5. Encourage self-audit procedures so that medical carts are kept clean and not only done before institutional audits.
6. Practice excellent hand hygiene when using the medical cart and remember that gloves do not negate the need for good hand hygiene. Antimicrobial hand rub can be used when the hands are not visibly soiled as they rapidly kill most transient microbes.
7. Do not leave medical carts in high-traffic areas where people can be tempted to place items on top of it, e.g., urine samples which may be contaminated.
8. Wipe spills or splatters immediately with disinfectant wipes – it is recommended to keep a container of disinfectant wipes on the medical cart for easy access.
9. Keep your medical cart organized – it makes it easier to find critical items and easier to clean systematically.
10. Set policies and procedures for cleaning of medical carts:
- Incorporate infection control and prevention that help minimize the spread of infection.
- Must be understandable and attainable.
- Keep cleaning continuous.
- Clearly define cleaning frequency and standards.
- Cleaning schedules ensure no area is missed.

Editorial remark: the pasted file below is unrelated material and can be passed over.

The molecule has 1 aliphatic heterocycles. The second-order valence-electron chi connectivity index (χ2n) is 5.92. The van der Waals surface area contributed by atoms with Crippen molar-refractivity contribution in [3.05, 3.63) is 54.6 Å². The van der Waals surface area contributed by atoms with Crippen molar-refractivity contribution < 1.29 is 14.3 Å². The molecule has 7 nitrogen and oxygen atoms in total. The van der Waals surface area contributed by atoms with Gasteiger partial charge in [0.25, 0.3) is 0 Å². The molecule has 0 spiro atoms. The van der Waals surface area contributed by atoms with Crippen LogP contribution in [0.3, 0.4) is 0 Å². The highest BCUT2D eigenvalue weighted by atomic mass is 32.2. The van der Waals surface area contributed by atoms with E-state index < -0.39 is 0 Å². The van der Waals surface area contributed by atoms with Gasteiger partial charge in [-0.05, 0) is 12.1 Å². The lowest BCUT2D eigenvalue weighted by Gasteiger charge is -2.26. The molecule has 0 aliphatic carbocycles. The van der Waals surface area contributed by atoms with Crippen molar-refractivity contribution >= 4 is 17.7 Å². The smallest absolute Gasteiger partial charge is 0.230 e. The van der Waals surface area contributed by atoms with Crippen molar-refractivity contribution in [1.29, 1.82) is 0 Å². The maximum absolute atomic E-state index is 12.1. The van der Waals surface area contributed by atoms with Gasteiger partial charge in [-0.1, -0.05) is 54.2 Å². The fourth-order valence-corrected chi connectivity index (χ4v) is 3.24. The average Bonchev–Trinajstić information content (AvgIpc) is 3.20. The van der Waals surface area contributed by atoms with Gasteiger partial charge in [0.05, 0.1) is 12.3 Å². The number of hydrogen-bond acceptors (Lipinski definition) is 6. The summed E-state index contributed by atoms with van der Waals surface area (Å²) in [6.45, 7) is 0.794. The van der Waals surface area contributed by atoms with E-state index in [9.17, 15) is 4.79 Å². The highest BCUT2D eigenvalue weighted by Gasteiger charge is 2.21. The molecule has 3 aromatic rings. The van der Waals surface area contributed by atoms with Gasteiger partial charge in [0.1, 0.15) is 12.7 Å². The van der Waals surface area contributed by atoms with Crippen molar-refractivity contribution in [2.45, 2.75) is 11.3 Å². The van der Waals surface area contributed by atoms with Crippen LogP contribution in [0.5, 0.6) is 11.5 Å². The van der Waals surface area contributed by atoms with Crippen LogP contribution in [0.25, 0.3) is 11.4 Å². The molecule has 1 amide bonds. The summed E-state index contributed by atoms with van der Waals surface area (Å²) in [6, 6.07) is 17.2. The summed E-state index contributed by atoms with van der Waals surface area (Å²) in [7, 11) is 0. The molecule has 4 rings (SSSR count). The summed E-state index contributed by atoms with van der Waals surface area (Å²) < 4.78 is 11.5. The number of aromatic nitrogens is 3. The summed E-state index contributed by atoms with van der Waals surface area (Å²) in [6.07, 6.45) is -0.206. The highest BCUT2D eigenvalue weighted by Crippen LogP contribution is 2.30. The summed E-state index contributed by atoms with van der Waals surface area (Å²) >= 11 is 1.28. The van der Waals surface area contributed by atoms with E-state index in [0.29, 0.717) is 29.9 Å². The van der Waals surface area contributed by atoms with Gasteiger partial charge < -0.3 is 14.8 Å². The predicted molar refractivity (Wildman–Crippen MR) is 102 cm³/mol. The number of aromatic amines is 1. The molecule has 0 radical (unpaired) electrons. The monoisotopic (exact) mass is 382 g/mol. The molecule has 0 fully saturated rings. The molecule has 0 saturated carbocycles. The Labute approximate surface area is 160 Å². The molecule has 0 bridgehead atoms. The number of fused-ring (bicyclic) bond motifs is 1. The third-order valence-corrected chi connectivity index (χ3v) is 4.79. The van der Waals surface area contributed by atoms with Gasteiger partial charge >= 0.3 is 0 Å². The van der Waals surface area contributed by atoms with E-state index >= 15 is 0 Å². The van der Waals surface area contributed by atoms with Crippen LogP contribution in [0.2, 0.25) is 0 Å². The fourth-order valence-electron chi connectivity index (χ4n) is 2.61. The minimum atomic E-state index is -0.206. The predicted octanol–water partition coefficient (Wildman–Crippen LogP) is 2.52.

- Accountability for cleaning must be clearly defined.
- Ensure all statutory requirements are met, for example, disposal of contaminated items, or clinical waste.
- Review them as often as possible.
- Incorporate special precautions for MDR infections such a C difficile.
11. Perform routine hospital-grade cleaning as directed, as well as in between patients.
12. In isolation facilities, follow the procedures and instructions for isolation care and cleaning scrupulously and record the cleaning as such. It may require the use of Personal Protective Equipment such as gowns, gloves, glasses, masks, and the use of stronger disinfectants.
13. During outbreaks, more stringent and frequent cleaning may be required, based on the facility’s policies and procedures.
14. Perform regular monitoring of surfaces for disinfection and cleaning.
15. In some hospitals, germ-zapping robots are employed to perform additional disinfection with ultraviolet light after daily and terminal cleaning and have shown excellent results:
- 57% reduction in MRSA infection rates.
- 70% reduction in C difficile infection rates.
- 100% reduction in total joint SSIs.
Maintaining an environment with a low pathogenic burden is critical for preventing healthcare associated infections. Easy to clean medical carts are the starting point in this journey. Scott-Clark Medical provides a range of medical carts for all purposes, that may be customized, made of extruded aluminum and stainless-steel that has been powder coated for long-lasting, safe use in healthcare settings.